Big Hero 6 (movie)
Set in the near future and fictional setting of San Fransokyo, Big Hero 6 concerns the exploits of a young genius (Hiro) and a medical robot (Baymax) created by Hiro’s older brother. When Hiro is the victim of a horrible tragedy he becomes the unwitting patient of Baymax who wants only to ease the boy’s pain. Hiro chooses to cope by turning Baymax into a crime-fighting super robot. The plan soon escalates when Hiro’s friends attempt to help with the coping and become caught up in his plans as well; each one gains a science-powered super suit that focuses on their own areas of expertise.
Working under their own mostly-ridiculous nick names (Wasabi, Honey Lemon, Fred…), the six individuals quickly band together and become San Fransokyo’s most prestigious super team: Big Hero 6.
The Good: There is so much to love in this movie. To get the balloon-bot out of the way I’d have to say that Baymax is fore front of it all. From his inspired, practical, and comical design to the perfect way he is voiced. Baymax never strives for comedy, he simply does and the results are so earnest and awkward they amuse. He has fast become a favorite, at first due only to “Hairy baby” but evolving into a good heroic role model. His only goal is to help and heal, but he does eventually resort to violence and danger in an effort to stem criminal elements; finally eschewing it when the violence begins to damage those around him. And he’s so cute.
The rest of the characters are also well done, though the film focuses primarily on Baymax and Hiro. While they may get a bit shorted on screen time they do all carry strong personalities and get a couple of moments each to shine. Fred seems like the easy favorite but I really liked Wasabi as the almost ‘everyman’ of the group; also Hiro’s aunt.
The design and art direction is very pleasing to the eye. San Fransokyo is a lot of fun and the villain comes across as pretty creepy in a cool way. It’s almost a testament to the character design that they all seem to get a bit less interesting when they put on their uniforms. Still awesome though. They also capture the eye well and help ground the movie’s action scenes. This lets the film use its medium to do fast past, over the top action but still keep it grounded and believable. No one feels floaty or gets lost in the shuffle.
Big Hero 6 runs a pretty tight line between exciting and funny. Baymax’s initial awkwardness during tense moments gives way to honest affection and dedication. As does Fred’s nerdy behavior and his own excitement over becoming a hero. They manage to generate a lot of heartfelt laughs that help drive the movie when it goes into action mode and ultimately gives the movie a lot of heart.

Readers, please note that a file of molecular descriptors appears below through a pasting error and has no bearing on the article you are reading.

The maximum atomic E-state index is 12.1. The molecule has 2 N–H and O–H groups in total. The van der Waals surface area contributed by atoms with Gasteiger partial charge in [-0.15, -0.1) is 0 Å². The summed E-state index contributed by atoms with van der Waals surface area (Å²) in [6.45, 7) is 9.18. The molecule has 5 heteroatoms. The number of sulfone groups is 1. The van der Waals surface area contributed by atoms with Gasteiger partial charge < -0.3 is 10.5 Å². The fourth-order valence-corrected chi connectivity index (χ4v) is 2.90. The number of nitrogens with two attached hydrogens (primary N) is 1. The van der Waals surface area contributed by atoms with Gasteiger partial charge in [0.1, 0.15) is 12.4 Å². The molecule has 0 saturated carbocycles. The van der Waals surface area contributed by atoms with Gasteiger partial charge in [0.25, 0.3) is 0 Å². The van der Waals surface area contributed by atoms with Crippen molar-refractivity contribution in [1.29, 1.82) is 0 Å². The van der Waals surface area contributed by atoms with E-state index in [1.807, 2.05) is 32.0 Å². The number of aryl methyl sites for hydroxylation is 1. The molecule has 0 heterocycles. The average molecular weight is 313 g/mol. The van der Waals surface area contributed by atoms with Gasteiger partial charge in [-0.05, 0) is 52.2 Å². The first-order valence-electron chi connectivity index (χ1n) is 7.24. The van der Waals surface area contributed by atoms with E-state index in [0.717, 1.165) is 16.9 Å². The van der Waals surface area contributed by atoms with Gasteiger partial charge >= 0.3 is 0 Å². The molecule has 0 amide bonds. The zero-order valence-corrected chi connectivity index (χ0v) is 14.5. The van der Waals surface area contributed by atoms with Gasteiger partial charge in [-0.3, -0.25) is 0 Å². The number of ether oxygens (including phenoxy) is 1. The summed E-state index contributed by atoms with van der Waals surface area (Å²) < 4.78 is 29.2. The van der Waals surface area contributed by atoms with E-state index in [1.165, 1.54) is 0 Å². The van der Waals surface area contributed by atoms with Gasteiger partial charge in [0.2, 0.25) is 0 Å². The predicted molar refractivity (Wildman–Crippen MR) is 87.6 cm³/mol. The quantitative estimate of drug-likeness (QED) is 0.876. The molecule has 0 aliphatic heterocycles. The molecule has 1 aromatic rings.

The Bad: The movie does feel a bit short. Its early game is very good but when the end hits, the viewer is left with a bit of unfulfilled expectations. I almost felt like it reached a point where they had to check off boxes on some sort of list. This is not meant to undermine the film entirely, it’s a lot of fun and I enjoyed it, but once the kids becomes super heroes the movie ramps up to the final conflict pretty quickly.
Big Hero 6 also doesn’t do enough with its primary assets. With several enjoyable characters it does relegate most of them to ‘other guy’ status. This movie is very much “The Hiro and Baymax show” and Hiro’s conflict is central to the film’s plot, nearly eclipsing any super heroics. Between that and my preference for balloon Baymax over super-Baymax I was left with a bit of a lopsided feeling over all. This sounds very much like a fiddly problem (as both halves are done decently to great and I feel unsure on them) but it does hurt the film over all with uneven tonal shifting.
The Fiddly: Not much here. I will say that while not a fan of the Big Hero 6 comic book I have done a bit of research into it. The movie and comic are both separate entities but I do appreciate how the creators attempted to stick with existing character names and managed to duplicate the powers (roughly) but from a science medium. Very cool way to adapt and update an existing franchise.
As a final note I do frown a bit at how the names (in film) are achieved. In short, the character of Fred is described as attributing the nicknames to each character. While funny, this does feel like it is in danger of becoming an overused trend (Michelangelo from Teenage Mutant Ninja Turtles and Cisco on The Flash comes to mind as immediate examples.), and an almost a sad way to write off ‘silly’ names for characters. Again, it usually amuses me (Especially Micky; he got name game, son.) but it does feel like an easy out to explain away aspects current audiences might question.
Final Statement: While not the best film in any of the categories it falls under, Big Hero 6 is an awesome film that deserves watching and delivers laughs, action, and drama. Baymax is a great example of a hero and it’s nice to have a world where friends help each other and no one is too cool to accept a hug from the big, warm, balloon robot.
1- A cool idea or minor sprinkling of moments.
2- Just short of being ‘good,’ maybe catch it on TV
3- Perfectly serviceable; you should see this, maybe not in theaters
4- Absolute must see; a fine example of film making
5- Either a game changer, or a time worn tale done near perfection